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A330 - A320 autothrust reverse

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Once airborne, has anyone tried moving the thrust control lever into Reverse? It causes FS9 to freeze, as if the gauge code is locked in an infinte loop. It appears to be a bug in the PSS-A330.gau and PSS-A320.gau gauge files. It makes it very difficult to quit back to windows. Tested on XP Pro and 98SE.I'm using v1.0 of the A330 gauge (c/w PSS A330 v1.2), and v1.01 of the A320 gauge. Note: this only happens once you leave the ground.Yes, I know you're not supposed to do this midflight, but it's easy to slip with the mouse, or hit the numpad [-] key, and so I noticed this bug, which is quite fatal to flightsim.The A340 uses the same gauge as the A330, also the A319, A320, A321 all use the A320 gauge.Perhaps Alex Bashkatov might know?

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Hi there,I've been a PSS customer for quite a while, and I've never engagedthrust reverse in-flight. Interesting issue though.

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Now the question is: why on earth would you want to use reverse thrust once airborne? It's a bit similar to engaging reverse in your car on the motorway: not really a very good idea!

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Yes I agree, it's not a good practive to do on purpose :) But, it shouldn't lock up FS, that's for sure.It's possible to do this accidentally, either when you're switching from auto thrust to manual (and release the mouse button too late). Or, while in flight, accidentally press the numpad - key.Could either of you (or anyone else), verify whether this occurs on their systems as well?

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>Now the question is: why on earth would you want to use>reverse thrust once airborne? It's a bit similar to engaging>reverse in your car on the motorway: not really a very good>idea!Well, here's one:I was on a flight from Montreal CYUL to Toronto CYYZ one fine afternoon - and back in the Time Tunnel - when the Air Canada DC8 Captain announced that ATC had requested they descend immediately to 14K to accomodate traffic. He said it would be noisy (it was), but that it was quite safe. Hell of a ride though! ;-)Ron McLeod - CYEG

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Will the Flight Systems even allow you to open the REV's while airbourne?I didn't that tha tyou could even do that.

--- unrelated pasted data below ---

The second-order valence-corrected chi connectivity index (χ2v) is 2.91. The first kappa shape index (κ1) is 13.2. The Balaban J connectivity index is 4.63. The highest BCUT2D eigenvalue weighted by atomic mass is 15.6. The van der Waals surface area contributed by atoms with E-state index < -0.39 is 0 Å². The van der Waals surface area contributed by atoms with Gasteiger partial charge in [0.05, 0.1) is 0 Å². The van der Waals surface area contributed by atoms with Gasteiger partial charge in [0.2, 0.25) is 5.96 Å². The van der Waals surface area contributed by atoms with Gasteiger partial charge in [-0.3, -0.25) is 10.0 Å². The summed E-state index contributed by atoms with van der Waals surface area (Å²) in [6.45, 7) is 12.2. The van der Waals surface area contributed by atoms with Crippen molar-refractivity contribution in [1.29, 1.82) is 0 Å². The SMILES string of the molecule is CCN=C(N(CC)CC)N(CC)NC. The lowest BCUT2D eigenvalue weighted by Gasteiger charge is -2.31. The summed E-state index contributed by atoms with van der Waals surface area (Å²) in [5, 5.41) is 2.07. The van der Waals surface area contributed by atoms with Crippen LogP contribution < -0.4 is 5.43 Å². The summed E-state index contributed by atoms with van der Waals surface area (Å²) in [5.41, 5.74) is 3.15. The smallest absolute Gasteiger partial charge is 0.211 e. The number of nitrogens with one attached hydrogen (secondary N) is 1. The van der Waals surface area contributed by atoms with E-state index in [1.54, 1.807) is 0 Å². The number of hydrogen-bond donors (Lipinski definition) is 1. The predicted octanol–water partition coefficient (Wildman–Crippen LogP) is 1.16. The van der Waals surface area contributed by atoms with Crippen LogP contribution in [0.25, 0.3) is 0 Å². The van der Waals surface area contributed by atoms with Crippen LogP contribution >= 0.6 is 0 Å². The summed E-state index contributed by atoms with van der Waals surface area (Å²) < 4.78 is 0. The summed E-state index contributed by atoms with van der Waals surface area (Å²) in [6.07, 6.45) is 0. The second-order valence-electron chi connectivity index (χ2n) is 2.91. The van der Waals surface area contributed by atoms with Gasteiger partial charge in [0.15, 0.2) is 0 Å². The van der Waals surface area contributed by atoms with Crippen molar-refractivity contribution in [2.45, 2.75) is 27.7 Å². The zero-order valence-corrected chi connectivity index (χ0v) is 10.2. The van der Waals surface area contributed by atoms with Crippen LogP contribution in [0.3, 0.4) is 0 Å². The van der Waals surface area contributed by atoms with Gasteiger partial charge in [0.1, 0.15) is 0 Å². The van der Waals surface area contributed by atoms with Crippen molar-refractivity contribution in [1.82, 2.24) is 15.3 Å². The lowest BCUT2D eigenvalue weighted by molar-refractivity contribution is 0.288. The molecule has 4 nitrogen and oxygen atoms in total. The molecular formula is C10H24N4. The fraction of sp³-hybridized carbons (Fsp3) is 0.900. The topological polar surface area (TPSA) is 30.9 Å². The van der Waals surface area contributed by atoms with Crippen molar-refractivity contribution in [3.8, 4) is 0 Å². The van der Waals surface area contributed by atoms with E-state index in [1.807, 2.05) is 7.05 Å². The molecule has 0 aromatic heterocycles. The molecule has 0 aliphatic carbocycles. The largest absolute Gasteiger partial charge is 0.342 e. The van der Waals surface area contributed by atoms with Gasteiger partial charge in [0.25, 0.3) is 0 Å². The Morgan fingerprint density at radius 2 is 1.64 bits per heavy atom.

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>Will the Flight Systems even allow you to open the REV's>while airbourne?>>I didn't that tha tyou could even do that.Don't recall, but I doubt it. If they stuck deployed my guess is the flight would be over. ;-)Ron

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ATC might have instructed a rapid descent but reverse thrust would never be used. The inadvertent use of reverse thrust in flight led to the breakup in flight of a Lauda 767. Most aircraft now have sync locks installed which prevent the thrust reverse sleeves from moving when they are not commanded.

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>ATC might have instructed a rapid descent but reverse thrust>would never be used. The inadvertent use of reverse thrust in>flight led to the breakup in flight of a Lauda 767. Most>aircraft now have sync locks installed which prevent the>thrust reverse sleeves from moving when they are not>commanded.Except for DC-8s! The DC-8s were not equiped with spoilers, so Douglas made the # 2 & 4 engines reversable in flight.:-)

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I have to agree, reverse thrust is not used in flight on any Airbus. However the Concorde in the other hand allows reverse thrust in flight to increase the rate of decent.

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>Except for DC-8s! The DC-8s were not equiped with spoilers, so>Douglas made the # 2 & 4 engines reversable in flight.You've revived my memory on that one Dan. I knew it was a DC8, but wasn't sure how we achieved such a steep descent. Your explanation confirms it.Ron McLeod - CYEG

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While those stories are quite interesting, no one has answered my question yet.Could anyone, verify whether this lockup, occurs on their systems as well?

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I tryed to reproduce this thrust reverse while airborne yesterday. I wasn't able to to deploy the reversers at all.

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